Flowers – red, white and blue – form the image of the US flag on the road leading up to the site of the new American mission in Jerusalem. “US embassy” signs have been hoisted in the neighbourhood. The US embassy Twitter account – previously in Tel Aviv as @usembassytlv – is now @usembassyjlm.
All is set for the inauguration on Monday, an opening charged with symbolism that its organisers anticipate will set off a wave of euphoria across the Jewish state 70 years since it declared independence on 14 May 1948.
Hundreds of guests will attend, alongside a White House delegation led by John Sullivan, US deputy secretary of state, and including the much higher-profile Ivanka Trump, and her husband, Jared Kushner.
For Israel’s prime minister, the embassy move is seen as one of two gifts from Donald Trump to the country, the other being his exit this week from the Iran nuclear deal that will reimpose sanctions on Benjamin Netanyahu’s arch-enemy.
Yet a celebratory atmosphere masks a particularly feverish time for Israel, even, some say, by historical standards.
To Israel’s south, the army has been lambasted internationally for its lethal response to Palestinian protests that have not relented for weeks. To the north, and for the first time in decades, the country is facing the possibility of on-off interstate war.
Trump’s decision to recognise the holy city as Israel’s capital was made in stark defiance of long-held international consensus that the status of divided Jerusalem should be negotiated with the Palestinians.
Senior Palestinian official Nabil Shaath, speaking near the site of the new embassy, said Trump was “siding totally with Israeli annexation and Israeli cleansing of our people from Jerusalem”.
As the US president’s daughter attends the pomp, less than 60 miles away, a six-week protest spurred on by anger and desperation at Trump’s embassy decision is expected to culminate in a mass demonstration in Gaza.
Next week has added significance for millions of Palestinians, who will mark seven decades since the displacement of hundreds of thousands of people who either fled or were forced from their homes during the war surrounding Israel’s creation.
Gaza’s protesters have vowed to break through the perimeter fence despite the presence of Israeli snipers deployed on sandbanks behind it.
The Gaza-based leader of Hamas, which rules the enclave, said the rallies would be peaceful but would not be held back. “What’s the problem if hundreds of thousands storm this fence which is not a border of a state?” Yahya Sinwar said, claiming the frontier was not internationally recognised.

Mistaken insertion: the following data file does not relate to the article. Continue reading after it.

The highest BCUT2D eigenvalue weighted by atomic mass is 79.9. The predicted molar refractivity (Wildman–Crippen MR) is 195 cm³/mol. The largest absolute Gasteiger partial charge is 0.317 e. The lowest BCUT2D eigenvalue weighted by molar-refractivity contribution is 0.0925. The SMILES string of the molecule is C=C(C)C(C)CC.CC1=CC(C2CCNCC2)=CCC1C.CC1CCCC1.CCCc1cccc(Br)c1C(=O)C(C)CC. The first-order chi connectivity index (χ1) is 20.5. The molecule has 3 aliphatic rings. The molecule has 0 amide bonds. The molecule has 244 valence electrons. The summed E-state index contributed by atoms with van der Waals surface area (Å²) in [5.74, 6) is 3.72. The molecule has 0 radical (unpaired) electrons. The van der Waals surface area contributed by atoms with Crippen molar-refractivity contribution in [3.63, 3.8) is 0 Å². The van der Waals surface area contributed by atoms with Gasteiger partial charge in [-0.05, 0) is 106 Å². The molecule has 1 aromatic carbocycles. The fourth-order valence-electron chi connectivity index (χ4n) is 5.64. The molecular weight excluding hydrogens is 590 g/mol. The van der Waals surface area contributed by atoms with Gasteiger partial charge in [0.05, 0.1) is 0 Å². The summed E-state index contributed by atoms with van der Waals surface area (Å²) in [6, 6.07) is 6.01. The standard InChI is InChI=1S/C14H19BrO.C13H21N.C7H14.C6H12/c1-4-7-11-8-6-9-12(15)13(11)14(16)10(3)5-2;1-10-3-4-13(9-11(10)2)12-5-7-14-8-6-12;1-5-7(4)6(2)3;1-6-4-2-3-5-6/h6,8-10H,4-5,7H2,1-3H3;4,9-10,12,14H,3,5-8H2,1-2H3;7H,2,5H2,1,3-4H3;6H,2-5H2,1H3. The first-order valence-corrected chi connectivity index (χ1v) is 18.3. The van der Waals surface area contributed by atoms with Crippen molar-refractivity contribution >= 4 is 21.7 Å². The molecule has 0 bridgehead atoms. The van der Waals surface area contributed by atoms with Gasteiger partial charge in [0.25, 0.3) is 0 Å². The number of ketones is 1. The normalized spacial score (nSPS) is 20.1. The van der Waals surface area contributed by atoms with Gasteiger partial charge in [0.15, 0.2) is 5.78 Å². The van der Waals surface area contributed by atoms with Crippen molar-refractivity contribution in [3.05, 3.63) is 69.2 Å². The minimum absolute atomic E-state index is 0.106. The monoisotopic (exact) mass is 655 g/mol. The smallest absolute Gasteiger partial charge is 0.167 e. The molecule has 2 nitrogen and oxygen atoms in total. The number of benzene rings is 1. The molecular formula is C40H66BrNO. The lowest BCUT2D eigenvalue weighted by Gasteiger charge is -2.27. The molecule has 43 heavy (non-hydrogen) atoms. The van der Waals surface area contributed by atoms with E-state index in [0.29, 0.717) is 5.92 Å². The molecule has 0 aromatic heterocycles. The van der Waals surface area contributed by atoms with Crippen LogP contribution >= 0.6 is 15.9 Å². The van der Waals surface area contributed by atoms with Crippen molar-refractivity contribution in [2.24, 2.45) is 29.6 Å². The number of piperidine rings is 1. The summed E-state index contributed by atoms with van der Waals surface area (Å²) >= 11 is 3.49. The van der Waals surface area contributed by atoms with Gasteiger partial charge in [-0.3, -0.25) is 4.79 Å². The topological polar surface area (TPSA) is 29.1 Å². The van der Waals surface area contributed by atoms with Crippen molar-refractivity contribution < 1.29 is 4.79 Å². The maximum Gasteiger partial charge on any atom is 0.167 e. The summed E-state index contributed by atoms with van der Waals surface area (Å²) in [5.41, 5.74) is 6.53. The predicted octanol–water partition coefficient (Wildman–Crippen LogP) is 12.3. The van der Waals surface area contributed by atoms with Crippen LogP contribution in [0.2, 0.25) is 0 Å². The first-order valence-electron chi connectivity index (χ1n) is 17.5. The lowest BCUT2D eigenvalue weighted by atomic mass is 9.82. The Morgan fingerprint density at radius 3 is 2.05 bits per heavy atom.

Israel’s use of live ammunition against unarmed masses has killed dozens of Palestinians, including journalists, and wounded around 1,700, including children shot in the legs.
On Friday, Israeli troops killed one protester and wounded 49 others, according to Gaza’s health ministry. The Israeli military said 15,000 Palestinian “rioters” had taken part and thrown “pipe bombs and grenades” towards Israeli troops. No Israeli has been wounded during the six-week movement.
In stark contrast to that of the White House, the general international reaction to the Israeli army’s actions has been condemnatory.
In a separate move defying global allies, Trump effectively pulled out of the 2015 Iran nuclear agreement on Tuesday, a decision that has shaken an already turbulent Middle East.
On Thursday, Israel accused Tehran’s forces of launching a barrage of rockets at its troops in the occupied Golan Heights. Iran did not confirm it had fired but the incident follows reports of multiple unclaimed and surreptitious Israeli strikes on Tehran’s outposts in Syria this year.
Saying it was retaliating against the rockets, Israel launched a massive operation on its Arab neighbour – the largest in Syria since the early 70s.
The Israel Defence Forces claimed its missiles hit nearly all key Iranian military targets in Syria during dozens of strikes. The operation, nicknamed “house of cards”, was lauded by unnamed military officials in local media as a huge success against its enemies.
A poll this month found 63% of Israelis thought the embassy move was in Israel’s best interests and 71% believed that the military’s open-fire policy in Gaza was justified. Closed to half believed Iran and Israel were unlikely to fight directly, although the poll was conducted before Thursday’s confrontation.
Ahead of the embassy opening, others have cautioned against jubilation over the US pullout of the Iran deal and the Israeli attack in Syria.
“In Israel these days, Benjamin Netanyahu is king and Donald Trump is a god. Adrenaline is flowing through the nation’s veins and testosterone could soon spill over,” wrote Chemi Shalev, the US editor for the left-leaning Israeli newspaper Haaretz.
“[C]ritics of the two leaders can only hope and pray that their apprehensions are misplaced and that euphoria, for a change, won’t turn out to be a prelude to disaster,” he said.
Iran’s foreign ministry said the raids in Syria were launched on “invented pretexts” and that Damascus had every right to defend itself. In a more defiant tone, a senior Iranian cleric close to the leadership, Ahmad Khatami, was quoted on state TV as saying: “We will expand our missile capabilities despite western pressure.”
Ben Caspit, a prominent Israeli journalist, described a national mindset of elation in Maariv, one of the country’s oldest daily newspapers, saying if Israel were playing a football game, the score would be “10-0 in our favour”.
“The problem is that the final whistle can’t be blown any more,” he wrote. “The dangerous game that we have been drawn into can turn against us at any moment. It has no set or clear rules … The security establishment knows that this wasn’t even the first half of the game. It was barely the start.”